Statewide, only six cases of the South African variant have been identified as of Sunday, according to the U.S. Centers for Disease Control and Prevention, so Cambridge accounts for a significant proportion. There were 174 cases of the U.K. variant in Massachusetts. Since the state is genetically sequencing fewer than 1 percent of samples from residents, “it’s likely that there are undetected cases among residents.” Jacob said at the council meeting.
Zondervan and Sobrinho-Wheeler got virtually no support from other councillors for their policy order asking for a rollback of reopening. Several shared the sentiments of councillor Marc McGovern, who told thee two: “I trust what the city manager is doing. The numbers are low here … I disagree when you said businesses, restaurants won’t go out of business tomorrow [if we hold back on reopening]. There’s a lot of restaurants that are on the verge of going out of business, and every little bit will make a difference.”
Vice mayor Alanna Mallon went further, saying most Cambridge restaurants are too small to benefit from eliminating capacity limits and castigating without naming “the motion-makers” for not consulting the Inspectional Services Department to find out the impact of the rollback.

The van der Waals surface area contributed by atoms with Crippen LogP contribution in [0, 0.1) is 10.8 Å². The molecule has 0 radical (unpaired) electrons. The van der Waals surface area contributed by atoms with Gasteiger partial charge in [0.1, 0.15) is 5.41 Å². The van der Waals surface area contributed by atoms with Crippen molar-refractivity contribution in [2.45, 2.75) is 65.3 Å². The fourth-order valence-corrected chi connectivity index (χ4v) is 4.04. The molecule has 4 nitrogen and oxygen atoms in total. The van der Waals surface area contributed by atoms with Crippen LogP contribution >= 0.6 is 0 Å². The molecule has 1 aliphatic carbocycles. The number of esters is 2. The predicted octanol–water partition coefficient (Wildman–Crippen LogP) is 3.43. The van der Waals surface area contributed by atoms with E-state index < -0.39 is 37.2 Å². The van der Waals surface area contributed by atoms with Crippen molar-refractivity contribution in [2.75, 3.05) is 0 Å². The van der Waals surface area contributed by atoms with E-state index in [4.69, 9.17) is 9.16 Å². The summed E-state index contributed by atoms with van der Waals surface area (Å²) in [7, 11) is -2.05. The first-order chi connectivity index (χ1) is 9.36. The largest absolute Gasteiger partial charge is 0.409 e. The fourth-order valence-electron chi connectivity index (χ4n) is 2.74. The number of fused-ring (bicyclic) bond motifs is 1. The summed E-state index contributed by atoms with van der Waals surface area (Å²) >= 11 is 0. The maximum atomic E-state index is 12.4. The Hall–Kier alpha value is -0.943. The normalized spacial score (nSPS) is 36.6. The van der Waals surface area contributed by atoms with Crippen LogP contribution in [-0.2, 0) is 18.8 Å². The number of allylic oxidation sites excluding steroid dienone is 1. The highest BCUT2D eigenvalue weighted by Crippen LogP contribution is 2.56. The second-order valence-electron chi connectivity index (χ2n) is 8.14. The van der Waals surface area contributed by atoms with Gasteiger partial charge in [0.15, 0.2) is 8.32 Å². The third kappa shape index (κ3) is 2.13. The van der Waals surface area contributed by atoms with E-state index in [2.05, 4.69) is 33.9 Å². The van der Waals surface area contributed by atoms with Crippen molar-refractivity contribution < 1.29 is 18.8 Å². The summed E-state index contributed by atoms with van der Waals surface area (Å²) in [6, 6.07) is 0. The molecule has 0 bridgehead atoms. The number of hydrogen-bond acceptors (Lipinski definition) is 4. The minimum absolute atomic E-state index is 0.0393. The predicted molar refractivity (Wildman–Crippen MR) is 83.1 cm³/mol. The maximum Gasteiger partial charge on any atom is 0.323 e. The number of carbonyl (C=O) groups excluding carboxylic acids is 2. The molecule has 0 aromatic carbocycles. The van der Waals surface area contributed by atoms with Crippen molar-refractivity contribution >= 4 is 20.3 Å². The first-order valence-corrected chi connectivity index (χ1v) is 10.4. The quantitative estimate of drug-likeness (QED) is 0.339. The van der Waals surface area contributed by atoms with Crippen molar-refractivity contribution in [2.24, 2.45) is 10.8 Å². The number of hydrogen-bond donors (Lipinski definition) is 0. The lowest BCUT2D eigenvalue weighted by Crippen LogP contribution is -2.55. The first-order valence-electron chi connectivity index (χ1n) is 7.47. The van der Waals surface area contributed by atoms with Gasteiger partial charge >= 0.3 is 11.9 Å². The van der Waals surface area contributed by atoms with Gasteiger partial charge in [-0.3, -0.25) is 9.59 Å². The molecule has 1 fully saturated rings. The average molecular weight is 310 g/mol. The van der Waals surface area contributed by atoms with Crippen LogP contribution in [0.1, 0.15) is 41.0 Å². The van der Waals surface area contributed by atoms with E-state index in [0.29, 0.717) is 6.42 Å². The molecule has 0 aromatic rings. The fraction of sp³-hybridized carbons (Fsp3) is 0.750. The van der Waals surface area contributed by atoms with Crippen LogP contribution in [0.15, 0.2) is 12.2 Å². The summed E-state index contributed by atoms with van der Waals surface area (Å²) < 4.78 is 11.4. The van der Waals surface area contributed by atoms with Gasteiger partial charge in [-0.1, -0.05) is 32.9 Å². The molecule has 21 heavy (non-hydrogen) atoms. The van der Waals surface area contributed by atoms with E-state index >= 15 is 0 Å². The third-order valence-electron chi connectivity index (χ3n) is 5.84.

Mallon said the department had compiled a report showing that only large restaurants would be able to continue keeping tables 6 feet apart and increase their number of customers. “I don’t think the motion-makers talked to Inspectional Services to get the data before this policy order. I will vote no because there’s no basis for this policy order to exist tonight. The capacity limits, being removed, did not add significant seating into any of the restaurants. I will be voting no. I will be encouraging the motion-makers, again, to please reach out to city departments, prior to putting policy orders in, to get the facts before they bring them to the city council for discussion knowing that the entire city – and our small-business community and the small restaurant community, is watching and waiting and hoping for guidance from us,” Mallon said.